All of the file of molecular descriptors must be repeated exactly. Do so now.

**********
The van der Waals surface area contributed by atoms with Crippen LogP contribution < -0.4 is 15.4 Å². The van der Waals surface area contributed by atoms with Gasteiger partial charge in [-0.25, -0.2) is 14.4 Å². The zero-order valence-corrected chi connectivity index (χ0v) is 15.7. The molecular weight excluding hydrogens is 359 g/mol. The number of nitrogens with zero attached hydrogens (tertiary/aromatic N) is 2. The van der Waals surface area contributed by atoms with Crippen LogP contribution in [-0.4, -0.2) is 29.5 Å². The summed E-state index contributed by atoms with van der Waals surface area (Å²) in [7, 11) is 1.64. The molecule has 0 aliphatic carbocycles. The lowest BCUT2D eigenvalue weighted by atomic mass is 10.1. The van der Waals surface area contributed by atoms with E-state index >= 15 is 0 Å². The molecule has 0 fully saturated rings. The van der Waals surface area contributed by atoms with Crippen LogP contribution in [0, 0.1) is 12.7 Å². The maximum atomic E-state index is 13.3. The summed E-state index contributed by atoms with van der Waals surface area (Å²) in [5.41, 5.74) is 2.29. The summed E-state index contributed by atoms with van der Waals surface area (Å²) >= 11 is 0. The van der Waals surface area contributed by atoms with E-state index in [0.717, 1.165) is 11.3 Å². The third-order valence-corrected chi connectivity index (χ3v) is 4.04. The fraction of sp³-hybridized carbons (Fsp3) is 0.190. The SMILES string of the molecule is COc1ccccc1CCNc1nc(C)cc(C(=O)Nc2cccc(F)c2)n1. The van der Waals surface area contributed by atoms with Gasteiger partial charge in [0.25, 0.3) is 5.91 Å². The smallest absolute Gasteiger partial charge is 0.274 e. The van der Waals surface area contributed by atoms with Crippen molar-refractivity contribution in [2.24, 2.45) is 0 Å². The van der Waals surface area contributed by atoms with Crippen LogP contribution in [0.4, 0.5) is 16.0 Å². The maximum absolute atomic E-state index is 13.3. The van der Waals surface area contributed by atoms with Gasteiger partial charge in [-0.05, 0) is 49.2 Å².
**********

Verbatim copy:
The van der Waals surface area contributed by atoms with Crippen LogP contribution < -0.4 is 15.4 Å². The van der Waals surface area contributed by atoms with Gasteiger partial charge in [-0.25, -0.2) is 14.4 Å². The zero-order valence-corrected chi connectivity index (χ0v) is 15.7. The molecular weight excluding hydrogens is 359 g/mol. The number of nitrogens with zero attached hydrogens (tertiary/aromatic N) is 2. The van der Waals surface area contributed by atoms with Crippen LogP contribution in [-0.4, -0.2) is 29.5 Å². The summed E-state index contributed by atoms with van der Waals surface area (Å²) in [7, 11) is 1.64. The molecule has 0 aliphatic carbocycles. The lowest BCUT2D eigenvalue weighted by atomic mass is 10.1. The van der Waals surface area contributed by atoms with E-state index >= 15 is 0 Å². The molecule has 0 fully saturated rings. The van der Waals surface area contributed by atoms with Crippen LogP contribution in [0, 0.1) is 12.7 Å². The maximum atomic E-state index is 13.3. The summed E-state index contributed by atoms with van der Waals surface area (Å²) in [5.41, 5.74) is 2.29. The summed E-state index contributed by atoms with van der Waals surface area (Å²) >= 11 is 0. The van der Waals surface area contributed by atoms with E-state index in [0.717, 1.165) is 11.3 Å². The third-order valence-corrected chi connectivity index (χ3v) is 4.04. The fraction of sp³-hybridized carbons (Fsp3) is 0.190. The SMILES string of the molecule is COc1ccccc1CCNc1nc(C)cc(C(=O)Nc2cccc(F)c2)n1. The van der Waals surface area contributed by atoms with Gasteiger partial charge in [0.25, 0.3) is 5.91 Å². The smallest absolute Gasteiger partial charge is 0.274 e. The van der Waals surface area contributed by atoms with Crippen molar-refractivity contribution in [2.24, 2.45) is 0 Å². The van der Waals surface area contributed by atoms with Crippen LogP contribution in [0.4, 0.5) is 16.0 Å². The maximum absolute atomic E-state index is 13.3. The van der Waals surface area contributed by atoms with Gasteiger partial charge in [-0.05, 0) is 49.2 Å².